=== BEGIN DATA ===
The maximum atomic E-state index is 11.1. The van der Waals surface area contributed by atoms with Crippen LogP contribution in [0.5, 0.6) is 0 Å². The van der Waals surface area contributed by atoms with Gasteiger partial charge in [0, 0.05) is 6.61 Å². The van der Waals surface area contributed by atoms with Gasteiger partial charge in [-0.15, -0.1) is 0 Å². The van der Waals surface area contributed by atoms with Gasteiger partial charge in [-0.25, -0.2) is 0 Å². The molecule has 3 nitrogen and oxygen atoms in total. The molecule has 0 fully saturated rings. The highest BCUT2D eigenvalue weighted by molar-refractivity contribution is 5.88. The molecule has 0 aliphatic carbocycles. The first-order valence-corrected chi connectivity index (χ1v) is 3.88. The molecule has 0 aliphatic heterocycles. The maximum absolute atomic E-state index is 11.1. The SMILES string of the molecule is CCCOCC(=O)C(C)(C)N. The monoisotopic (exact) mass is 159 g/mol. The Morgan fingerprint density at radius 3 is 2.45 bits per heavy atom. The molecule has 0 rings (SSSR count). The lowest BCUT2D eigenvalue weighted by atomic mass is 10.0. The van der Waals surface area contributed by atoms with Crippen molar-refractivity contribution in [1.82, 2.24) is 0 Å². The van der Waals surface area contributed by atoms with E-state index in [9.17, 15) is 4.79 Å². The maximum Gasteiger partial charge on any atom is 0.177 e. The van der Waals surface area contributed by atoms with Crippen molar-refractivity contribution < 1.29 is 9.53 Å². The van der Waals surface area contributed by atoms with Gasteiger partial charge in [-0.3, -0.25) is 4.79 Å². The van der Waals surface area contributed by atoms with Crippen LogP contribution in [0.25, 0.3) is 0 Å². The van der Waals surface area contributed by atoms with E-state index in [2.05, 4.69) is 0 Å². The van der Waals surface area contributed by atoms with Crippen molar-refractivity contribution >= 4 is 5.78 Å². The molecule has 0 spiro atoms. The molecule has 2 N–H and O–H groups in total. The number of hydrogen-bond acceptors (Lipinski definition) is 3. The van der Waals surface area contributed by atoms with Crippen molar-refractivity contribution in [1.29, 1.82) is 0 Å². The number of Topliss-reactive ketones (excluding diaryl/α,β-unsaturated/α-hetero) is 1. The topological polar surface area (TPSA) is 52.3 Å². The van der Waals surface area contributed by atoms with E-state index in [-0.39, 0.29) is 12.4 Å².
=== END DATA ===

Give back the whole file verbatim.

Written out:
The maximum atomic E-state index is 11.1. The van der Waals surface area contributed by atoms with Crippen LogP contribution in [0.5, 0.6) is 0 Å². The van der Waals surface area contributed by atoms with Gasteiger partial charge in [0, 0.05) is 6.61 Å². The van der Waals surface area contributed by atoms with Gasteiger partial charge in [-0.15, -0.1) is 0 Å². The van der Waals surface area contributed by atoms with Gasteiger partial charge in [-0.25, -0.2) is 0 Å². The molecule has 3 nitrogen and oxygen atoms in total. The molecule has 0 fully saturated rings. The highest BCUT2D eigenvalue weighted by molar-refractivity contribution is 5.88. The molecule has 0 aliphatic carbocycles. The first-order valence-corrected chi connectivity index (χ1v) is 3.88. The molecule has 0 aliphatic heterocycles. The maximum absolute atomic E-state index is 11.1. The SMILES string of the molecule is CCCOCC(=O)C(C)(C)N. The monoisotopic (exact) mass is 159 g/mol. The Morgan fingerprint density at radius 3 is 2.45 bits per heavy atom. The molecule has 0 rings (SSSR count). The lowest BCUT2D eigenvalue weighted by atomic mass is 10.0. The van der Waals surface area contributed by atoms with Crippen molar-refractivity contribution in [1.82, 2.24) is 0 Å². The van der Waals surface area contributed by atoms with E-state index in [9.17, 15) is 4.79 Å². The maximum Gasteiger partial charge on any atom is 0.177 e. The van der Waals surface area contributed by atoms with Crippen molar-refractivity contribution < 1.29 is 9.53 Å². The van der Waals surface area contributed by atoms with Gasteiger partial charge in [-0.3, -0.25) is 4.79 Å². The van der Waals surface area contributed by atoms with Crippen LogP contribution in [0.25, 0.3) is 0 Å². The van der Waals surface area contributed by atoms with E-state index in [2.05, 4.69) is 0 Å². The van der Waals surface area contributed by atoms with Crippen molar-refractivity contribution >= 4 is 5.78 Å². The molecule has 0 spiro atoms. The molecule has 2 N–H and O–H groups in total. The number of hydrogen-bond acceptors (Lipinski definition) is 3. The van der Waals surface area contributed by atoms with Crippen molar-refractivity contribution in [1.29, 1.82) is 0 Å². The number of Topliss-reactive ketones (excluding diaryl/α,β-unsaturated/α-hetero) is 1. The topological polar surface area (TPSA) is 52.3 Å². The van der Waals surface area contributed by atoms with E-state index in [-0.39, 0.29) is 12.4 Å².